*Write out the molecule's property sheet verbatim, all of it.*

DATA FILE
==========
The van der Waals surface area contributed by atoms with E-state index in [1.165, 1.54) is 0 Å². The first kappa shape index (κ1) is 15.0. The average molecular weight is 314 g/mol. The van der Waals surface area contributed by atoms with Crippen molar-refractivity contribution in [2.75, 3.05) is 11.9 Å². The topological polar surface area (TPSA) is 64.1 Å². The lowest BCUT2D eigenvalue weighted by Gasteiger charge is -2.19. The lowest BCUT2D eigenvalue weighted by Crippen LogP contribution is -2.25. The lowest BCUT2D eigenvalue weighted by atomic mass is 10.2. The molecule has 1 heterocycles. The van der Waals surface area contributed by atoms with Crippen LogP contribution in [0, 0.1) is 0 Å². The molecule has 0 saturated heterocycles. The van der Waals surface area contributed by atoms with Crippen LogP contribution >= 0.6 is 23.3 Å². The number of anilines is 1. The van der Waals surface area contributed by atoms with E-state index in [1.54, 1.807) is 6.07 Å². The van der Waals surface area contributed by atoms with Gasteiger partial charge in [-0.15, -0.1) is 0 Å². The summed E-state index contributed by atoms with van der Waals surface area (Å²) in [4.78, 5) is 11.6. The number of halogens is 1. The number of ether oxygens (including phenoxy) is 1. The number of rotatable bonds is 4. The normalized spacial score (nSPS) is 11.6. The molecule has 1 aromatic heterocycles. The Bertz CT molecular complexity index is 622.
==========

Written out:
The van der Waals surface area contributed by atoms with E-state index in [1.165, 1.54) is 0 Å². The first kappa shape index (κ1) is 15.0. The average molecular weight is 314 g/mol. The van der Waals surface area contributed by atoms with Crippen molar-refractivity contribution in [2.75, 3.05) is 11.9 Å². The topological polar surface area (TPSA) is 64.1 Å². The lowest BCUT2D eigenvalue weighted by Gasteiger charge is -2.19. The lowest BCUT2D eigenvalue weighted by Crippen LogP contribution is -2.25. The lowest BCUT2D eigenvalue weighted by atomic mass is 10.2. The molecule has 1 heterocycles. The van der Waals surface area contributed by atoms with Crippen LogP contribution in [0, 0.1) is 0 Å². The molecule has 0 saturated heterocycles. The van der Waals surface area contributed by atoms with Crippen LogP contribution >= 0.6 is 23.3 Å². The number of anilines is 1. The van der Waals surface area contributed by atoms with E-state index in [1.54, 1.807) is 6.07 Å². The van der Waals surface area contributed by atoms with Gasteiger partial charge in [-0.15, -0.1) is 0 Å². The summed E-state index contributed by atoms with van der Waals surface area (Å²) in [4.78, 5) is 11.6. The number of halogens is 1. The number of ether oxygens (including phenoxy) is 1. The number of rotatable bonds is 4. The normalized spacial score (nSPS) is 11.6. The molecule has 1 aromatic heterocycles. The Bertz CT molecular complexity index is 622.